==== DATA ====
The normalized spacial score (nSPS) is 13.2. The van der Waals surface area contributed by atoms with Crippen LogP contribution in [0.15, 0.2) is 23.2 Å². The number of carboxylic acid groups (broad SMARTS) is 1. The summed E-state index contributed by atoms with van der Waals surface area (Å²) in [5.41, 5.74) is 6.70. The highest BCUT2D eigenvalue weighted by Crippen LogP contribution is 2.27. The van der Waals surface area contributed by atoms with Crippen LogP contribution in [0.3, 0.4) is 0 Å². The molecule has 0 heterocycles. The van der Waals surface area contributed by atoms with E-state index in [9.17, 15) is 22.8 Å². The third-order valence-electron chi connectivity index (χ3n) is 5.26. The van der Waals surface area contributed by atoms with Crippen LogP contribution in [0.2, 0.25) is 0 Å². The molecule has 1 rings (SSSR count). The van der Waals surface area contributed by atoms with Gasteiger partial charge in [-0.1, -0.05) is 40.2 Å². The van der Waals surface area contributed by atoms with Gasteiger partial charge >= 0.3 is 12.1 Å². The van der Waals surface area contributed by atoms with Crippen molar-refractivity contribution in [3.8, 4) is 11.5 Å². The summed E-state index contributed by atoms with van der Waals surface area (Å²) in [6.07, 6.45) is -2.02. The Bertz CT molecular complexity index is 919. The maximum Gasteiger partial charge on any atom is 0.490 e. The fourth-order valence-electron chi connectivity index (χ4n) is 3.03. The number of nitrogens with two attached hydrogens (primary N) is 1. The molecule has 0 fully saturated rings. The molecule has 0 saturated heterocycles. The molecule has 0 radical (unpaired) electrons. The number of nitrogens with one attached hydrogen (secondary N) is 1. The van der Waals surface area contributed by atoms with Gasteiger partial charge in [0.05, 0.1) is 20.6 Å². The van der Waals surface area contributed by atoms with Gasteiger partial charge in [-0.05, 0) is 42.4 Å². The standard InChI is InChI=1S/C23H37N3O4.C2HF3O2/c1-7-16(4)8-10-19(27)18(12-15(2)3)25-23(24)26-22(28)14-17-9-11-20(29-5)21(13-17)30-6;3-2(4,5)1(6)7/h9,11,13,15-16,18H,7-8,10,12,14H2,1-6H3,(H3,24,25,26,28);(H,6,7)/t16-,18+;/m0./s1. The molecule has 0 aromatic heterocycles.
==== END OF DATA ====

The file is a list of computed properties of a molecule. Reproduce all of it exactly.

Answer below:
The normalized spacial score (nSPS) is 13.2. The van der Waals surface area contributed by atoms with Crippen LogP contribution in [0.15, 0.2) is 23.2 Å². The number of carboxylic acid groups (broad SMARTS) is 1. The summed E-state index contributed by atoms with van der Waals surface area (Å²) in [5.41, 5.74) is 6.70. The highest BCUT2D eigenvalue weighted by Crippen LogP contribution is 2.27. The van der Waals surface area contributed by atoms with Crippen LogP contribution in [0.3, 0.4) is 0 Å². The molecule has 0 heterocycles. The van der Waals surface area contributed by atoms with E-state index in [9.17, 15) is 22.8 Å². The third-order valence-electron chi connectivity index (χ3n) is 5.26. The van der Waals surface area contributed by atoms with Crippen LogP contribution in [0.2, 0.25) is 0 Å². The molecule has 1 rings (SSSR count). The van der Waals surface area contributed by atoms with Gasteiger partial charge in [-0.1, -0.05) is 40.2 Å². The van der Waals surface area contributed by atoms with Gasteiger partial charge >= 0.3 is 12.1 Å². The van der Waals surface area contributed by atoms with Crippen molar-refractivity contribution in [3.8, 4) is 11.5 Å². The summed E-state index contributed by atoms with van der Waals surface area (Å²) in [6.07, 6.45) is -2.02. The Bertz CT molecular complexity index is 919. The maximum Gasteiger partial charge on any atom is 0.490 e. The fourth-order valence-electron chi connectivity index (χ4n) is 3.03. The number of nitrogens with two attached hydrogens (primary N) is 1. The molecule has 0 fully saturated rings. The molecule has 0 saturated heterocycles. The molecule has 0 radical (unpaired) electrons. The number of nitrogens with one attached hydrogen (secondary N) is 1. The van der Waals surface area contributed by atoms with Gasteiger partial charge in [0.05, 0.1) is 20.6 Å². The van der Waals surface area contributed by atoms with Gasteiger partial charge in [-0.05, 0) is 42.4 Å². The standard InChI is InChI=1S/C23H37N3O4.C2HF3O2/c1-7-16(4)8-10-19(27)18(12-15(2)3)25-23(24)26-22(28)14-17-9-11-20(29-5)21(13-17)30-6;3-2(4,5)1(6)7/h9,11,13,15-16,18H,7-8,10,12,14H2,1-6H3,(H3,24,25,26,28);(H,6,7)/t16-,18+;/m0./s1. The molecule has 0 aromatic heterocycles.